The British economy has been hit by a boom of buying in the aftermath of Brexit. Despite being surrounded by a miasma of uncertainty and risk, London’s FTSE 100 has since managed to rebound from the losses caused by the vote to leave the European Union.
Many on the side of remaining in the EU forewarned that a vote to leave would trigger a recession comparable to the 2008 financial crisis. The fear fabricated by the Stronger In campaign generated a self-fulfilling prophecy; upon the certainty of a leave vote, financial markets plummeted.
Despite this, confidence is now seen to be booming in the British economy. The FTSE 100 has closed at above pre-Brexit levels; meanwhile, The FTSE 250 has continued to climb having closed 3.2% higher.
The shocking recovery has taken many by surprise. Market experts believe that the speedy recovery was helped by both low priced bargains and by assurances in the strength of the British economy coming from both The Bank of England and Chancellor of the Exchequer, George Osborne.
Aside from this, the pound has risen in value by 1.3%, strengthening it against both the dollar and the euro. Some still cast doubt upon the strength of the pound, believing that at such low levels the British economy is still unstable. However, an argument has been made that the lower pound is essential in creating demand for exports, eventually paving the way further economic success.
Further signs of danger come from Blue-chip firms such as Vodaphone warning of the possibility of moving from the UK, potentially taking millions of jobs with it. Other large firms have instead opted to stamp out rumours that they are set to leave the UK after Brexit. Both Goldman Sachs and Morgan Stanley denied plans of a move to Frankfurt.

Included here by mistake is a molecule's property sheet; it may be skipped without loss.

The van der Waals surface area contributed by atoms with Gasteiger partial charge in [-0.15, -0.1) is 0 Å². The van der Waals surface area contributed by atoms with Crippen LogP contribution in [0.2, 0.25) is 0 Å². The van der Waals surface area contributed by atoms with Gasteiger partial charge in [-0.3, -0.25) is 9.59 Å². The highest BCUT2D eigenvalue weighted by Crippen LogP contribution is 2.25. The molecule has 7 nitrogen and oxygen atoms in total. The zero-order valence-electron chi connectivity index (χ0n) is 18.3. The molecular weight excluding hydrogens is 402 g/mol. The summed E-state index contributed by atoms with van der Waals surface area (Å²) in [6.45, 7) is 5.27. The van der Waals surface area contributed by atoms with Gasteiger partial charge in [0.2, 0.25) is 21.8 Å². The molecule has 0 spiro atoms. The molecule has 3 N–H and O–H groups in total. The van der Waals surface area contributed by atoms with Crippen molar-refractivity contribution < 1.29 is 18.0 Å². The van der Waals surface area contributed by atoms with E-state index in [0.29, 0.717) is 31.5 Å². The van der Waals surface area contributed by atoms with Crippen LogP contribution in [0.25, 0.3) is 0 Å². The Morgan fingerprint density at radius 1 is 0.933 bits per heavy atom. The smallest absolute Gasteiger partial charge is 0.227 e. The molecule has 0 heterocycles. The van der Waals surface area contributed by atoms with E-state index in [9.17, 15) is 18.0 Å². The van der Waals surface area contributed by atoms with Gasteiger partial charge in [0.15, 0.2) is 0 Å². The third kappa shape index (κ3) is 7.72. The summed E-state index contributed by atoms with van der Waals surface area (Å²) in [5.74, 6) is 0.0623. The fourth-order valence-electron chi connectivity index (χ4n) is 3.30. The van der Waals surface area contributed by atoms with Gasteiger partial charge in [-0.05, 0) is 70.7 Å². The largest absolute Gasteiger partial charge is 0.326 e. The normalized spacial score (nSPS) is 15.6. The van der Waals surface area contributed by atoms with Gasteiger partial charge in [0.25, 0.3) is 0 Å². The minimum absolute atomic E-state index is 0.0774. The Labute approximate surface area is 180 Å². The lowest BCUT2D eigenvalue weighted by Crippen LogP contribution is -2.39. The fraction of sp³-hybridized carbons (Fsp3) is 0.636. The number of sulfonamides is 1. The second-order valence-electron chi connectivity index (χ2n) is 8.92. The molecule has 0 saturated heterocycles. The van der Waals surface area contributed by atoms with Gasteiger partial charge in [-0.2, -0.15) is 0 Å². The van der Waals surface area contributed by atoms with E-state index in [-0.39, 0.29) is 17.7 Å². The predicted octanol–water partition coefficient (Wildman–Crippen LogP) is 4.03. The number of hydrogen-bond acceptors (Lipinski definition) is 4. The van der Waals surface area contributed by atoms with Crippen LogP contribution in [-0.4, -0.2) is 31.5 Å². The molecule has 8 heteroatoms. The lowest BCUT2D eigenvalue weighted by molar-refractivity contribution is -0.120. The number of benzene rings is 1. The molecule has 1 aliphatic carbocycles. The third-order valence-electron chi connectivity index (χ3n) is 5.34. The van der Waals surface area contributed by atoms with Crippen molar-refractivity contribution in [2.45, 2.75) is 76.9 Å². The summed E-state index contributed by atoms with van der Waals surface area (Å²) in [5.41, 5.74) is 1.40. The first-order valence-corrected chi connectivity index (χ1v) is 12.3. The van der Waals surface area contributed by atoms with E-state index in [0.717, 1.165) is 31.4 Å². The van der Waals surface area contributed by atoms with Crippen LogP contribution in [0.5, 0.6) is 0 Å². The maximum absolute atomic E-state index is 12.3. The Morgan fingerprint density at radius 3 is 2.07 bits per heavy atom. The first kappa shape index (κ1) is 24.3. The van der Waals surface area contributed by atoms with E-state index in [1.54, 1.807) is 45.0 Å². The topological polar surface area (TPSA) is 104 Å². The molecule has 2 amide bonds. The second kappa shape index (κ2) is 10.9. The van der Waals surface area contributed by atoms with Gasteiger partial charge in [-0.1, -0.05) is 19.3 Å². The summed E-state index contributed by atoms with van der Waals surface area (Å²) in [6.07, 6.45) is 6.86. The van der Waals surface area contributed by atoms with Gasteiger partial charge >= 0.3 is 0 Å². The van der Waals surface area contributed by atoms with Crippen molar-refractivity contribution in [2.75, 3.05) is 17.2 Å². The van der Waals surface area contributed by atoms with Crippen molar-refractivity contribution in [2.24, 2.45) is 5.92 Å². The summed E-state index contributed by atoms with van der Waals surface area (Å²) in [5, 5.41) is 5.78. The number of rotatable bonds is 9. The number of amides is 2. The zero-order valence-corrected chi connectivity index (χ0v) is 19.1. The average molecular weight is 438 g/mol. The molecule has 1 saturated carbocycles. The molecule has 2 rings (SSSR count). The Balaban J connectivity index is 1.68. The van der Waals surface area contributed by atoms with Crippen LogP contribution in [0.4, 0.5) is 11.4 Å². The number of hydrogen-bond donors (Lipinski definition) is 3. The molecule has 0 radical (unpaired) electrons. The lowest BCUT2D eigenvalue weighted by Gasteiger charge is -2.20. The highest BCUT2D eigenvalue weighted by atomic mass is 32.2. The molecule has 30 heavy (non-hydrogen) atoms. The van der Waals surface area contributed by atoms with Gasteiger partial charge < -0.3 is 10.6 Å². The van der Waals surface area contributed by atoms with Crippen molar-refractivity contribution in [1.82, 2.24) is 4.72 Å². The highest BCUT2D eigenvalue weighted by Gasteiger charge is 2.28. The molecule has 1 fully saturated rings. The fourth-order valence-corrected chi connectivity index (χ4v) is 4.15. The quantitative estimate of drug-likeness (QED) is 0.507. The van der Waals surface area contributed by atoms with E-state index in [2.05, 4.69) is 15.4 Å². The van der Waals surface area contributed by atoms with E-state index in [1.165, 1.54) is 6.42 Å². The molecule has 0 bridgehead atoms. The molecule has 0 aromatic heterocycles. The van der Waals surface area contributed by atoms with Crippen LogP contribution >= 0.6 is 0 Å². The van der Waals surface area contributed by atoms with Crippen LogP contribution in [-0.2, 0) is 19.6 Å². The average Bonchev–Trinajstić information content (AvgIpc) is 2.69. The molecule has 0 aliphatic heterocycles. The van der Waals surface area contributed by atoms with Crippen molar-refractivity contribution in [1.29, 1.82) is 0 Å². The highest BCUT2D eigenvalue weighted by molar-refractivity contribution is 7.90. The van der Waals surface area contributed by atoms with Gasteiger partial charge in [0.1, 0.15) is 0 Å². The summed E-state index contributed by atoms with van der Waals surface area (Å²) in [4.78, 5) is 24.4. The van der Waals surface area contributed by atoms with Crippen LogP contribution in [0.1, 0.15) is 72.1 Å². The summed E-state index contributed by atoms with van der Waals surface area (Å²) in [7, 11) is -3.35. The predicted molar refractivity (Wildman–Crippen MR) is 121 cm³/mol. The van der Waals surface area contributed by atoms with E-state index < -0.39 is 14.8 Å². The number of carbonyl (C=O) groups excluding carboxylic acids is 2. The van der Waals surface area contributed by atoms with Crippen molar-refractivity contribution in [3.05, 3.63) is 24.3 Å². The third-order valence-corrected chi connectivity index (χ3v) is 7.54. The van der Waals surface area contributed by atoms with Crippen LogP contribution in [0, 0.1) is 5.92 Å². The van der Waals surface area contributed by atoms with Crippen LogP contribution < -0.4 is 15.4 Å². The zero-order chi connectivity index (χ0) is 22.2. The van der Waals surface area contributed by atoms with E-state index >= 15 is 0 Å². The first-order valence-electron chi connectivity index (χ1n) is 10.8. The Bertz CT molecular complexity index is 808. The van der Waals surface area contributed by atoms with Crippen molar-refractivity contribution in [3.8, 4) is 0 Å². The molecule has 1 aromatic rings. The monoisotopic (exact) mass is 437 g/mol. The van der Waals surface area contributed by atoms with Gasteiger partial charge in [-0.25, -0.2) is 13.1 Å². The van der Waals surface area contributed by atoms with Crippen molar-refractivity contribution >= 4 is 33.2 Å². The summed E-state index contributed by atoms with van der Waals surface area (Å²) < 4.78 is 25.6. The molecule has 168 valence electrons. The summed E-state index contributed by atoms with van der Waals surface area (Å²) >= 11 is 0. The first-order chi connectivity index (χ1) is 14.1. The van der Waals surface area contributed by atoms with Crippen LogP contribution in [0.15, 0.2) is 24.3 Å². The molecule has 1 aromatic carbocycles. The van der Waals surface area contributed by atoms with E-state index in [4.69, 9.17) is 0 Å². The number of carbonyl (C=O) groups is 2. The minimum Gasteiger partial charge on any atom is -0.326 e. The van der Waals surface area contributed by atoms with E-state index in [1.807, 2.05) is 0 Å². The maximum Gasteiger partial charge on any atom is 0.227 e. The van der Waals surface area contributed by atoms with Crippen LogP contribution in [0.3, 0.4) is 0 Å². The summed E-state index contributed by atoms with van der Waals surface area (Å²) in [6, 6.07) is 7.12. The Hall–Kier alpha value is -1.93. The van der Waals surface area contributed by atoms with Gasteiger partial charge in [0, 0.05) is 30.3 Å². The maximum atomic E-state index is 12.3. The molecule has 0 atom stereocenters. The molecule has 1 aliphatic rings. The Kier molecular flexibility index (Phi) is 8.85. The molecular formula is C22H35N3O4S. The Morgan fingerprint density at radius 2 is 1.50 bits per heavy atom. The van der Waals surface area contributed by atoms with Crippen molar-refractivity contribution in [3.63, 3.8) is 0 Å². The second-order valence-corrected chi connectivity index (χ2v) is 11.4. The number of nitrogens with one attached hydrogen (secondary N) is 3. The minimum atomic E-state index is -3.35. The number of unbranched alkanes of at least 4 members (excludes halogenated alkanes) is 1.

Of course an economy is fickle. Investors are still being warned about the volatility of the market place. Many are nervous about a new Prime Minister and any economic policy change that could bring while others are still concerned about Britain’s chances once article 50 is triggered.
Many government front benchers are continuing to secure investment in the UK despite this uncertainty. Business Secretary Sajid Javid has maintained that ‘Britain is open for business’, sealing a £1.3bn investment from Chinese firm Huawei.
Martin Gilbert, CEO of Aberdeen Asset Management has advised investors to ‘keep calm and carry on’. CMC Markets analyst, Michael Hewson, has also argued that ‘markets are going to have plenty of time to settle’.
All of this bodes well for post-Brexit Britain. Against the turmoil created by Project Fear it seems the markets have fought back. Bargain prices and a solid economic foundation have created huge demand, pushing Britain away from meltdown; from what was believed to be the worst economic debacle since the 2008 financial crisis.